Six Benefits of a Competency-Based Training and Assessment Approach

Six Benefits of a Competency-Based Training and Assessment Approach

Author: | Published: 19 Aug 2014

competency-based-training

In my previous blog post, How to Assess for ERP Competency, I defined competencies and discussed the process of assessing for competency, as opposed to assessing for knowledge. You may also recall some of the shortfalls of assessing for knowledge, which I pointed out in the ‘Cons’ section of my blog on The Pros and Cons of ERP Certification. I think this is a good time to explore the benefits of a competency-based approach to training and assessment. Here are six benefits – both for the employer and the employee.

1. Cost effectiveness

Since training activities and assessments in a competency-based approach are goal-oriented (i.e. they focus on areas identified as requiring performance improvement), employers don’t waste money or time on training the ‘wrong’ areas (i.e. areas in which employees are already capable). At the same time, employees are more motivated to learn when they realize the benefits of improved performance. In addition, training, development, and assessment can occur on the job, which makes it more cost effective for employers. Finally, since this approach focuses on improving performance, employers are able to reduce cost overruns caused by poor performance.

2. Efficiency

The transfer gap between the training environment and working on the job is reduced substantially in a competency-based approach. This is because training and assessment are relevant to what needs to be done on the job. As a result, it takes less time for employees to become competent in the required areas. This, in turn, contributes to improved efficiency where training and assessment are concerned.

3. Increased productivity

When employees are competent in meeting their work objectives, know what the performance expectations are, receive recognition for their abilities, and have insight into the overall strategy of the team, department, and organization, they are usually more motivated and experience higher job satisfaction.The result is improved productivity for organizations. Furthermore, the communication and constructive feedback between employers and employees improves as a result of a competency-based approach, which also increases productivity.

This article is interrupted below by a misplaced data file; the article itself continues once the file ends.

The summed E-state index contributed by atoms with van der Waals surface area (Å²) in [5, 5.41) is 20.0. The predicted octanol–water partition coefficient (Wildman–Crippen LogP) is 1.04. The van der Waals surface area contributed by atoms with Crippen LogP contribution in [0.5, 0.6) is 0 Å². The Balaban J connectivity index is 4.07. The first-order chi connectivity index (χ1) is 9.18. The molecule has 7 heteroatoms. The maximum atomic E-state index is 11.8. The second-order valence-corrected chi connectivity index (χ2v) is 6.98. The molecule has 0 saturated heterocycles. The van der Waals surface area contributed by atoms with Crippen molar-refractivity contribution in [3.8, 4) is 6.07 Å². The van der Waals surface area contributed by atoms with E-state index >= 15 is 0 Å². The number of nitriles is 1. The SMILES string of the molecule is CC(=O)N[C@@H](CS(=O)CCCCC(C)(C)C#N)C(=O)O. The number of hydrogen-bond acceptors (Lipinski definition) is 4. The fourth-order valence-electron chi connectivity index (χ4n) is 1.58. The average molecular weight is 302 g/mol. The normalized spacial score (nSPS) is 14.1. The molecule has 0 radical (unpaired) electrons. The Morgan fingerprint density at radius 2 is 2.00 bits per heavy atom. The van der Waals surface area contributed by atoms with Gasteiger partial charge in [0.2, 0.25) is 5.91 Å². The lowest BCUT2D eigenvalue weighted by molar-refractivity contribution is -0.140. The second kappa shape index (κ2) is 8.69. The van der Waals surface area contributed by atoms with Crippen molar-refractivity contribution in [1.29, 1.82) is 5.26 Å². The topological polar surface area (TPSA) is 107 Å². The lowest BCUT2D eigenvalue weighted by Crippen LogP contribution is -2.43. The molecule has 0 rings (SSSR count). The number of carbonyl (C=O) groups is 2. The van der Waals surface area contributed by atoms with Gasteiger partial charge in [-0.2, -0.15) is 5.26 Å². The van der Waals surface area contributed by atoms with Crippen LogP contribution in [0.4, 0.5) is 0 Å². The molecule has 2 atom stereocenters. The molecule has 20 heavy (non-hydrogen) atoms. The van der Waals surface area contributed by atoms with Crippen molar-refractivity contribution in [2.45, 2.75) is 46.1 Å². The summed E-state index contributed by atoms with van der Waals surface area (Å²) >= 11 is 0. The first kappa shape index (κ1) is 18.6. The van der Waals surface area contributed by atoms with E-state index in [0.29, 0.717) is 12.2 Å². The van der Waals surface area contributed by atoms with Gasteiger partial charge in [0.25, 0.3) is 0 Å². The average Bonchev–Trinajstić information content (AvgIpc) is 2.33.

4. Improved profitability

Rather than relying on employees remembering a vast amount of information, organizations can make information (e.g. guides, tutorials, and ‘cheat sheets’) available to employees on the job, as and when the information is required. This has a dual effect – employees are able to use their knowledge and skills to problem solve instead, and organizations can reduce errors, both of which could have significantly positive impacts on bottom-line profits.

5. Reduced risk

Using a competency-based approach to training, development, and assessment, employers can create project teams of people with complementary skills. To do this, organizations record employees’ acquisition of skills, knowledge, safety and other procedures, and use this to identify and provide training and assessment for areas requiring development. Not only does this outline employee development and promotional paths within the organization and give employees the opportunity to learn more competencies beyond their roles, but it also provides the organization with greater ability to scale and flex as needed, thereby reducing the risk it faces.

6. Increased customer satisfaction

Employees who have been trained and assessed using a competency-based approach are, by definition, able to perform the required tasks associated with a job. The knock-on effect is that, in service-related industries, they are able to provide high service levels, thereby increasing customer satisfaction.

Being aware of these benefits, you should seriously be considering (if not actually implementing) a competency-based approach to training, development, and assessment in the near future.

Which one of the following approaches would you consider to be the most effective overall in getting ERP system end users to perform to the required standards in your business?



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Comments (2)

  • Ravi Babu Reply

    Nice Post Natasha Burt!

    Every point is insightful. i agree with your words

    July 13, 2015 at 4:42 am
  • clemence mdee Reply

    Thanks

    January 5, 2018 at 9:20 pm

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